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February 05, 2008

Home in Jan 2008 then back to the south U.S.

We arrived back in Canada, at the Waterloo Airport and were greeted by our whole family.  Barnaby and Michelle were there with their adorable 2 1/2 month old Timothy.  Also there, were Mandi, Quincy and our great 2 year old, Ricky.   Mandi had arrived in Cambridge in early December as she was expecting their 2nd child (scheduled for Jan 3rd).  Quincy and Ricky joined her on December 27th.


Aiden Nathaniel Walker arrived just before 3 p.m. on January 3rd. – 7 lbs 2 ozs, 20 1/2 inches and with a full head of beautiful black hair. 

As planned, it was good to be home to help Mandi when she got out of the hospital and it gave us a great opportunity to spend time with both families.










            We are very blessed!!


We spent 2 weeks at home and thoroughly enjoyed our time with everyone.  Quincy and Ricky returned to the Bahamas on Jan.13th and we returned to the Dallas area and our trailer on Jan 17th.  Mandi remained in Cambridge until the end of the month when she and Aiden also returned home to the Bahamas. 

After spending a day in Grapevine shopping, we travelled to Las Cruces, New Mexico to meet up with friends, Heather & Tony.  While in the area we went to Old Mesilla to restock our supply of Bronco Bob’s Raspberry Chipotle that Bernie loves.  We get it at “Solamente de Mesilla”, a great little shop run by Ron & Janyce Leone.  Stop in if you are in the area and tell them that we sent you.   You’ll get a great reception!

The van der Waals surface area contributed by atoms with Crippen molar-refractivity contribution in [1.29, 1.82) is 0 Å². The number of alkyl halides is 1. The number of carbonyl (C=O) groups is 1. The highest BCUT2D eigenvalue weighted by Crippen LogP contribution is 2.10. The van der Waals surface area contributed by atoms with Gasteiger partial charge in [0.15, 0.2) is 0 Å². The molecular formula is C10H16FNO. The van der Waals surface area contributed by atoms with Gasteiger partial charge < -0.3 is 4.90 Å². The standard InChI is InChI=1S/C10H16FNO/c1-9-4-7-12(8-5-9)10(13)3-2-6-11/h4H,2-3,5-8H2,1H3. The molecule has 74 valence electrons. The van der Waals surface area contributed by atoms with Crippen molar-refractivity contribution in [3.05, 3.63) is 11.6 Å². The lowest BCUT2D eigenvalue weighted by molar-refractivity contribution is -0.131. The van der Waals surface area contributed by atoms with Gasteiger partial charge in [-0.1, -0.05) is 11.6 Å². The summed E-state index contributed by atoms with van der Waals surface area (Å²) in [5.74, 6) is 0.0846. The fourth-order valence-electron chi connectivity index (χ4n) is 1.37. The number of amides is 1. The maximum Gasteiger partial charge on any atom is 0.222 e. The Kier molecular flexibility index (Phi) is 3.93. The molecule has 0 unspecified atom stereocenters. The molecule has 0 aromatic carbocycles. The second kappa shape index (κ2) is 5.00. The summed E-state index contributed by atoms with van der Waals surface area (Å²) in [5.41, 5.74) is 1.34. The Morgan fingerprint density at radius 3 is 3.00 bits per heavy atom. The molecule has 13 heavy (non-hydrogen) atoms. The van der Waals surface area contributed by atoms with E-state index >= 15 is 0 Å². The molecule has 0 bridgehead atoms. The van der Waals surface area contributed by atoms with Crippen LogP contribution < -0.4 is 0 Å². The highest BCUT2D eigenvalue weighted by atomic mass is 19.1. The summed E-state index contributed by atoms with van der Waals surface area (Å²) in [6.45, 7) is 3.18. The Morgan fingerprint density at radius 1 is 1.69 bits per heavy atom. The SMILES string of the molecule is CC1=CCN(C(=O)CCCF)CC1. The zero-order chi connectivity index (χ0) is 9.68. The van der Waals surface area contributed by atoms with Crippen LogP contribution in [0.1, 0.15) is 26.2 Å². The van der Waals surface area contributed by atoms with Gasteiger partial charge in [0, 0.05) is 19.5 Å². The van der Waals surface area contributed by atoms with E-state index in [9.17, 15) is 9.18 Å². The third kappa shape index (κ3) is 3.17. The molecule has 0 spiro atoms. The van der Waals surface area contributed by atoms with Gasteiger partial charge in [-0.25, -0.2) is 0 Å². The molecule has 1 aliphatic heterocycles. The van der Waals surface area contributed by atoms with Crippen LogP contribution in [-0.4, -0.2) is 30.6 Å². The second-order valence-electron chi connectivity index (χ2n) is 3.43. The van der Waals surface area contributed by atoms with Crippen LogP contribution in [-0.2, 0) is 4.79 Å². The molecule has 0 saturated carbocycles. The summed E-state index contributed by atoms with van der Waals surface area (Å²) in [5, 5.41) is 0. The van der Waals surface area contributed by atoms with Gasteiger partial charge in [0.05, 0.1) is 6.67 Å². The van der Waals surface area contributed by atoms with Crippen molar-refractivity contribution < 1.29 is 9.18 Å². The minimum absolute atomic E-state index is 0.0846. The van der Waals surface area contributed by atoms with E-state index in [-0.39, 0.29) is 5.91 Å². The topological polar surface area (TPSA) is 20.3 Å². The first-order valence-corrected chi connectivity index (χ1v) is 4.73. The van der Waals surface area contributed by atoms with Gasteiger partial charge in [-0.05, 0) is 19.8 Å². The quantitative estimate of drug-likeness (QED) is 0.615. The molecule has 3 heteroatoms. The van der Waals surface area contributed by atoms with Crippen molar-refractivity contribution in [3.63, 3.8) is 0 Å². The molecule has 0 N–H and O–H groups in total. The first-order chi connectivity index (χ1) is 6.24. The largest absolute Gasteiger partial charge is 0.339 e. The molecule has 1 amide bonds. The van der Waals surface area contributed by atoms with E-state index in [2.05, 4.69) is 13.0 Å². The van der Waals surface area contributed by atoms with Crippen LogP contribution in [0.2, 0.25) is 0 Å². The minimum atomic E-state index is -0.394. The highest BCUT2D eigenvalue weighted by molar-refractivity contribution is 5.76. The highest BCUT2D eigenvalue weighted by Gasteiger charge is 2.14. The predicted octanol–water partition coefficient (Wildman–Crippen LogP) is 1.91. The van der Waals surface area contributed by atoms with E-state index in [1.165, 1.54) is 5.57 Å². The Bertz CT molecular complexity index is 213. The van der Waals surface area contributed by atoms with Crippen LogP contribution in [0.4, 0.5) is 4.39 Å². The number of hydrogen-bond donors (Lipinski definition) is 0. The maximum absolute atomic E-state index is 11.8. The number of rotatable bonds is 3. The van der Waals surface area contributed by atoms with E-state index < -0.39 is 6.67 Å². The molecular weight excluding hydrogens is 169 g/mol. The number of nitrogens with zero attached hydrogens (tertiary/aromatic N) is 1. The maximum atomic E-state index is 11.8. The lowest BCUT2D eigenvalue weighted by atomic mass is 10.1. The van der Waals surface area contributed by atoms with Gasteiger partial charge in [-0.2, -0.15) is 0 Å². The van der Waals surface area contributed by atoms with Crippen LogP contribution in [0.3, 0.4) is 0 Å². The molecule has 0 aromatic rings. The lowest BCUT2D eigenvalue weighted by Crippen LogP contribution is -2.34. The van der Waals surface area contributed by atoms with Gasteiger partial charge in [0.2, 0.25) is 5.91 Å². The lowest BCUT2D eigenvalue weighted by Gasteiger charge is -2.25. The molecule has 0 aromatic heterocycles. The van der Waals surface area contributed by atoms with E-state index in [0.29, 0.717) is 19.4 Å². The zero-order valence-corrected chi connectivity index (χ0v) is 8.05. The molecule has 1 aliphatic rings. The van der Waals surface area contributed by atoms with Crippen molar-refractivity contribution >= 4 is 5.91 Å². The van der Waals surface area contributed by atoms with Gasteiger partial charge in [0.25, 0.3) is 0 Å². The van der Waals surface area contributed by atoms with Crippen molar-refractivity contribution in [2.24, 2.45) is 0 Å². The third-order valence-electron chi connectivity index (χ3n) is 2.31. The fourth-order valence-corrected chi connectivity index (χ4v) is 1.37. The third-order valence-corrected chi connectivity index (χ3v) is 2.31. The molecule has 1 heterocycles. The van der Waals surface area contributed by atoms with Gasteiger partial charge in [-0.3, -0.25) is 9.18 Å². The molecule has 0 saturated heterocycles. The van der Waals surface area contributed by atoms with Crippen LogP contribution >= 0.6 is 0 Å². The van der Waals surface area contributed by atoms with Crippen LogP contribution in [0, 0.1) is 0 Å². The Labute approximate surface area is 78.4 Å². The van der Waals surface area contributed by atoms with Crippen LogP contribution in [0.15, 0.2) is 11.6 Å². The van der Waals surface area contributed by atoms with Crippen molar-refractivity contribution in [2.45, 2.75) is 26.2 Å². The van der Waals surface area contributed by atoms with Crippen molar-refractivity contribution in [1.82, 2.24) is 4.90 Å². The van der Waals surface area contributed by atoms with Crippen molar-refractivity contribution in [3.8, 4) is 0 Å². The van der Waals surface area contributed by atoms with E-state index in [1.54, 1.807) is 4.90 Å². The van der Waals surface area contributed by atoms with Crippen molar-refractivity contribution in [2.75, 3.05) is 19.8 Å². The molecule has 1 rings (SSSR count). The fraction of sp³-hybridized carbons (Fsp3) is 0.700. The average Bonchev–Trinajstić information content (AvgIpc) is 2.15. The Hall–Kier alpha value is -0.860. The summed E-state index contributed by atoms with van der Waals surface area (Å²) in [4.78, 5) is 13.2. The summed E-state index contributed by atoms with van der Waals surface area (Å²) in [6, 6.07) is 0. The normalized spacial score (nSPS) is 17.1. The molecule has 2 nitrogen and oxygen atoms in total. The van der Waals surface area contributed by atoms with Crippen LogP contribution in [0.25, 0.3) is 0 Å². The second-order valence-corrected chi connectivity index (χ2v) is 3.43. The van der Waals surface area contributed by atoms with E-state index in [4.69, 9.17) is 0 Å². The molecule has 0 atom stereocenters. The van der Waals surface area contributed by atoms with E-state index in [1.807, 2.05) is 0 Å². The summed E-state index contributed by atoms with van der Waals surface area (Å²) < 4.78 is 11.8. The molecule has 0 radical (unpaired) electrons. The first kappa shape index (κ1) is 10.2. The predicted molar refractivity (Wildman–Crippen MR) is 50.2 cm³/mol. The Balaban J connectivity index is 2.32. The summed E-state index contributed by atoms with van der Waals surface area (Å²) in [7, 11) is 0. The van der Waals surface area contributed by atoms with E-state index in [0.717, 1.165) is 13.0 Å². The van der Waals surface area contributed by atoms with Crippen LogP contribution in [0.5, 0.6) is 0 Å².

The four of us visited the Farm & Heritage Museum.  It’s on 47 acres and is a mini working ranch.  We took in the milking demonstration and Bernie found it interesting to see exhibits in the museum that included milking machines that she had used when she was growing up on the farm.  Unfortunately, we had a defective memory card, so no pictures of our visit.


Friday, Jan 25th we all headed northwest into the mountains to the mining town of Silver City. 

On the way we stopped at the “City of Rocks” State Park.  Millions of years ago the volcanic rock was thrown up and then sculpted by wind and water into unusual shapes.  These ones looked like they were kissing.


As we travelled, we crossed a huge  flat valley where there were large herds of cattle.  Often, they were gathered around the windmills which are used to pump water to the drinking tanks.

Silver City was the site of a rich silver strike in 1870. The town was saved from the fate of many other western mining towns – fire.  An ordinance in 1880 prohibited frame construction so solid well built homes and businesses were constructed from brick from a local plant. Although the silver boom ended in 1883 the town recovered with cattle ranching, teaching facilities and later new mineral discoveries.


On Saturday the 26th, along with Heather & Tony, we headed further into the mountains to see the Gila Cliff Dwellings.  It was only 45 miles but with the twists and bends, many at 15 and 20 mph. it took us close to 2 hours to get there.  It is hard to describe the vastness of the Gila Wilderness where the three forks of the Gila River originate.  With over 558,000 acres its designation as a wilderness, means that the character of the area will  not be altered by the intrusion of roads or other evidence of human presence.

IMG_5891_editedThe Tularosa Mogollon (Muggy-own) people built these structures in caves with rock, mortar and timbers.  The evidence indicates that these dwellings were only used from the late 1270s and were deserted by 1300.  More questions than answers surround these buildings – were they residences or was it a ceremonial site; why such a short duration of use; why did they build in caves and what caused them to leave.  We’ll probably never know, but walking through these dwellings gives us a little glimpse into a past civilization.